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Business trends

Japan travel site probe hints at hidden costs of convenience

Pressure on Booking.com, Expedia and Rakuten trickles down to travelers

Accused of strong-arming hotels, Booking.com, Expedia and Rakuten face their own pressure from rate aggregators.

TOKYO -- Japanese antitrust authorities probing travel websites Booking.com, Expedia and Rakuten Travel have shone a light on an industry caught in a vicious cycle, with hotels and ultimately consumers paying the price.

The Fair Trade Commission is looking into the business practices of the three operators, alleging that they force unfair contract terms on hotels in violation of Japan's anti-monopoly law. The watchdog thinks the reservation websites themselves are feeling the heat from so-called metasearch engines, or aggregators, which compile room rates across multiple sites and display them for users in one place.

"It is possible that the [reservation] sites have stepped up demands on hotels as they felt threatened by the fact that metasearch engines have made it easier for consumers to find the cheapest booking site," an executive of the commission said.

Expedia, based in the U.S., and Booking.com, which operates out of the Netherlands, are mainly used by non-Japanese travelers, while Rakuten as well as Jalan.net are preferred by Japanese, according to industry insiders. Collectively, these sites have become the go-to options for business and leisure travelers by allowing easy comparisons of hotels, which sign contracts with them because of their high user volumes.

But the reservation sites, too, are getting the comparison treatment through aggregators like TripAdvisor and Travelko.

Regulators' concern is that practices that appear to benefit consumers, by helping them find the lowest rates, are actually propping up prices.

This spring, a hotel operator in the region around Tokyo received an email from Rakuten Travel: "Your prices may be different from other companies' sites. Please confirm the settings and make corrections." The message pointed to rates on Rakuten's rival, Jalan.

The hotel operator started receiving such messages a few years ago. They came titled "Request based on contract terms (minimum/equal price guarantee)" and noted that the company's contract "may be changed if the situation is not improved."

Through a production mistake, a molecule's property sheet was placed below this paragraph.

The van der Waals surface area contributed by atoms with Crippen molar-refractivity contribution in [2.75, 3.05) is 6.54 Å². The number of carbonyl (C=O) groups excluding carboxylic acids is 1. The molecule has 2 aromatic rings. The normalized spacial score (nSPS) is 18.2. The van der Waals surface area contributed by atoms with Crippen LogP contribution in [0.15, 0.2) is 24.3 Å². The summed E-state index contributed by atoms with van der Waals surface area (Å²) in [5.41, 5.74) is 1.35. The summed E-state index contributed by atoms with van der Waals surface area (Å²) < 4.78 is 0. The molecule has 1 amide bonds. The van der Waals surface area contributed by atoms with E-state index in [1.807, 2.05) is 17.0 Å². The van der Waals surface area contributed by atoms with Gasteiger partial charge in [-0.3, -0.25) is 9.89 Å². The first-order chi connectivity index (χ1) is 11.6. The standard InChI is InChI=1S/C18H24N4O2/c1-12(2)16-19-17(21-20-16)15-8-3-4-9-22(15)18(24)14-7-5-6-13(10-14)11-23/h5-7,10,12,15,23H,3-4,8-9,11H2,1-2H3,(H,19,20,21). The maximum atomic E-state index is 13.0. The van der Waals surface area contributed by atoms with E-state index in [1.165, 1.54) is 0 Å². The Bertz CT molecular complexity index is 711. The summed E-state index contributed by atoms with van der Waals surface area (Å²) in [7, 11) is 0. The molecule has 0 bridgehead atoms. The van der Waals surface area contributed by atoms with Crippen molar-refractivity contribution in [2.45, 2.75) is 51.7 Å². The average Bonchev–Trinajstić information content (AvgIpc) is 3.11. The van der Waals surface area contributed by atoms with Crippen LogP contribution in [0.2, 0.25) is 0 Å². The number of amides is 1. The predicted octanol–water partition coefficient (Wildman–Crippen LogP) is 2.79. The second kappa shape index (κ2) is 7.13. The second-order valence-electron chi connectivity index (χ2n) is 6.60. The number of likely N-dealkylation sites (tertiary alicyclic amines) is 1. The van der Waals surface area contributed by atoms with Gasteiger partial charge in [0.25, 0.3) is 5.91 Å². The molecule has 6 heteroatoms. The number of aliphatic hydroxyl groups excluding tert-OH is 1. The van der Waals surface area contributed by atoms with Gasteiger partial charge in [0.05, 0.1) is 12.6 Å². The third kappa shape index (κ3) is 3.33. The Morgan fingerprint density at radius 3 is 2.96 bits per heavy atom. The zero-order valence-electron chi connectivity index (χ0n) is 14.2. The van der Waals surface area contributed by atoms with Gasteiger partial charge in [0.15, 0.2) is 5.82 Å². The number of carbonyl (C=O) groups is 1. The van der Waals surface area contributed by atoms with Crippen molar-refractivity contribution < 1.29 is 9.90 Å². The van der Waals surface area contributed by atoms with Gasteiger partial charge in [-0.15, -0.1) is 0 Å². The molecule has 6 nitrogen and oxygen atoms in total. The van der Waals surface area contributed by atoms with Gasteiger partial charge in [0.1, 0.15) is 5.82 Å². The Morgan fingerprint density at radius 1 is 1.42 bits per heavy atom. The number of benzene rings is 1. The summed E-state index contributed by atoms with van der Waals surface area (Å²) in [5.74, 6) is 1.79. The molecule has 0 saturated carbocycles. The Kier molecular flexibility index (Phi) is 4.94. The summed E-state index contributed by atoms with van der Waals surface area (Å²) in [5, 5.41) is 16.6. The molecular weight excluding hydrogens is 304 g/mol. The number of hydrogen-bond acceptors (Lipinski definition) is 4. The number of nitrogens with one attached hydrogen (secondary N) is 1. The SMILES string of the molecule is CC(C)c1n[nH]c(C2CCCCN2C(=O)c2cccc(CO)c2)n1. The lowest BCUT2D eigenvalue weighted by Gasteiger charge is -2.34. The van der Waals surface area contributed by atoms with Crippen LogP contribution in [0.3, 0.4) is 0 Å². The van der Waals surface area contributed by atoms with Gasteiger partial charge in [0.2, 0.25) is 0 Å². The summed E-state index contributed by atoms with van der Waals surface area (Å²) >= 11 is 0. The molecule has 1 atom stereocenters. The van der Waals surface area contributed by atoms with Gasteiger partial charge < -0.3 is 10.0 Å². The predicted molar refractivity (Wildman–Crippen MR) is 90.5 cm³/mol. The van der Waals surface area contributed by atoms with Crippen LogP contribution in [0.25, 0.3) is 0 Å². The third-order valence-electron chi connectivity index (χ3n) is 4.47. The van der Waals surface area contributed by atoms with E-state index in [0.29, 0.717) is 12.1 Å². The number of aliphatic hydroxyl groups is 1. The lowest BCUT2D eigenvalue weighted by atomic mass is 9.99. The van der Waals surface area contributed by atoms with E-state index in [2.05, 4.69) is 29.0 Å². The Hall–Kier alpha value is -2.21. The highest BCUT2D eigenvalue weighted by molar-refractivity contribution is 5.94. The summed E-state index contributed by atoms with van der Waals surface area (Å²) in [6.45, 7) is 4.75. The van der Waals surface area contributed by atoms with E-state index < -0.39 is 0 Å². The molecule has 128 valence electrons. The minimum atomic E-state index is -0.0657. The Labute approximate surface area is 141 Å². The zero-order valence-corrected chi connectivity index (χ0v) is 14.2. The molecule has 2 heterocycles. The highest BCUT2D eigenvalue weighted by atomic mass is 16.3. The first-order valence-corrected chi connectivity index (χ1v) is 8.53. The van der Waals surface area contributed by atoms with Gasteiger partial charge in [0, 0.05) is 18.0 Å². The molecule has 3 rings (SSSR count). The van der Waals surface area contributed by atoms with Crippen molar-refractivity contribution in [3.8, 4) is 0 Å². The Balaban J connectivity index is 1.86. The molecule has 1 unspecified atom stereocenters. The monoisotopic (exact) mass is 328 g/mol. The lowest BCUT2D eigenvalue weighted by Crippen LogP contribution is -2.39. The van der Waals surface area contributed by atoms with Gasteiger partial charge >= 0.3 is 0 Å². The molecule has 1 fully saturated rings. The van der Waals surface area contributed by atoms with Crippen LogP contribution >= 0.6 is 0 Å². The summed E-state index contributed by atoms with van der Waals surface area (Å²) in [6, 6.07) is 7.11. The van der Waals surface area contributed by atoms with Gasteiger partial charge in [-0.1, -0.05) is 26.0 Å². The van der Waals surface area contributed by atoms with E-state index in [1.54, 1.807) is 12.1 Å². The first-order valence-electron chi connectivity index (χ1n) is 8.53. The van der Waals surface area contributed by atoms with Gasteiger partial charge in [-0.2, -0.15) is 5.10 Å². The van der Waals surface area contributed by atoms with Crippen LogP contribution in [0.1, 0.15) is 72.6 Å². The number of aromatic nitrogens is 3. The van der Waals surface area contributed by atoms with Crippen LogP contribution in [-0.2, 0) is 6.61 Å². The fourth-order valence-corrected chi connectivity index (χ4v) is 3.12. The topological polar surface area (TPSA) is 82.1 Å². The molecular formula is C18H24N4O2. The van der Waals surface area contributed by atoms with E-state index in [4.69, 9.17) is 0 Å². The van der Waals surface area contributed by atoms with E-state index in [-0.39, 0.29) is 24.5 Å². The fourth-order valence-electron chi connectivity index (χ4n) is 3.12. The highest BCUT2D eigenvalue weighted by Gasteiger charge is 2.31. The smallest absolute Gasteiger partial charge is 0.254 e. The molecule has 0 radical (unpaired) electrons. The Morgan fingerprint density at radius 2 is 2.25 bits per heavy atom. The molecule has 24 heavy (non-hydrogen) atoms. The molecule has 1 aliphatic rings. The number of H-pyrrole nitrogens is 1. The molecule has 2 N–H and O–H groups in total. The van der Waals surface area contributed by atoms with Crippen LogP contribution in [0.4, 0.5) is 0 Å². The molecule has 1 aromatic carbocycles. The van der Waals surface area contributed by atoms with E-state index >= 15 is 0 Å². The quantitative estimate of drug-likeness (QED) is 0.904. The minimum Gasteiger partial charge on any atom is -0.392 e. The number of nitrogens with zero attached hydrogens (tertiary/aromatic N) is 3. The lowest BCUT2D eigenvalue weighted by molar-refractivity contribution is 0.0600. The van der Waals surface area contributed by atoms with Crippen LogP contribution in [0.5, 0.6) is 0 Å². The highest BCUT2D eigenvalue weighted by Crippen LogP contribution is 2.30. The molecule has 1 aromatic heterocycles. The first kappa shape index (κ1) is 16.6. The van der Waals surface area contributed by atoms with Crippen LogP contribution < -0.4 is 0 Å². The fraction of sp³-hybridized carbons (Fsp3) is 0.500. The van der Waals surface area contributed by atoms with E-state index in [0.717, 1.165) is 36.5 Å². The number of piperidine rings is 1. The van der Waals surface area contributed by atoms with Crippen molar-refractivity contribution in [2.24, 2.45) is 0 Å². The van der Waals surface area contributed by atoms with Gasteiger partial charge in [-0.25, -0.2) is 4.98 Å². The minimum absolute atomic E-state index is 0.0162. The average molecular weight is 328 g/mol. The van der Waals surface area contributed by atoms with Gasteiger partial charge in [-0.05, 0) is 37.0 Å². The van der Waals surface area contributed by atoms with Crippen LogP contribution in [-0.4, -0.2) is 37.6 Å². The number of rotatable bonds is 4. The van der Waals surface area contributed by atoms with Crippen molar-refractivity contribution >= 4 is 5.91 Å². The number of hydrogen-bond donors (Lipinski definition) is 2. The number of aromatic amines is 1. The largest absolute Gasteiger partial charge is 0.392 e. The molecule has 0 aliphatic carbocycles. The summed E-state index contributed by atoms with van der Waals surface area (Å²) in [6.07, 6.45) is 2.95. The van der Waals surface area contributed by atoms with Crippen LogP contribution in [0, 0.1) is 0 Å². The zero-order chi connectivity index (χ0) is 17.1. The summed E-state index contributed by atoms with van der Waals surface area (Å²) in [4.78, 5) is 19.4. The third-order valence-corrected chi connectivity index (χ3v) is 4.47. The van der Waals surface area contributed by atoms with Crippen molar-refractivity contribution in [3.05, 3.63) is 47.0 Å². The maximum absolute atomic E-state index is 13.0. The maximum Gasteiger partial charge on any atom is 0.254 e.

An executive of the hotel complained about the restrictions on pricing. "We cannot even feature discount plans on our website, which doesn't cost us fees. We don't want them to terminate the contract, so all we can do is comply with their demands."

Investigators -- who raided the offices of Booking.com, Expedia and Rakuten Travel on April 10 -- have zeroed in on what are known as "most favored nation" clauses in contracts with hotels. These oblige the hotels to give a platform a better or equal price compared with rival sites.

If a hotel wants to lower room rates on its own website, or for a minor booking site that charges a cheaper commission, the MFN clause forces it to offer the major players the same price. As a result, hotels are reluctant to reduce prices on one platform, fearing they will have to slash them for others.

This may inhibit competition between hotels, keeping prices higher than they would be in a more competitive environment. It also makes it harder for smaller websites to battle the big players by offering better deals.

"At first glance, the MFN clause may appear to drive prices lower, but in actuality, it puts consumers at a disadvantage," a senior commission official said.

Even so, the reservation sites have become entrenched, and the market "is expected to grow further," according to an officer in the Ministry of Economy, Trade and Industry's information economy division.

Japan's market for online travel services, including airline and railway ticket bookings, came to 3.71 trillion yen ($34.2 billion) in 2018, according to trade ministry data. Ten years earlier, it was worth 832 billion yen, even factoring in restaurant bookings.

"Booking sites have been well-received by consumers due to their convenience, and they have become important tools for hotels to attract customers," said Kazuo Takahashi, a professor in the Department of Commerce at Kindai University in Osaka.

A 53-year-old Tokyo resident said he uses Rakuten Travel to find rooms for business trips a few times a month. "I had to call numerous hotels to book rooms 20 years ago," he said. "But hotel booking sites are very efficient, as I can check on availability with just a few clicks."

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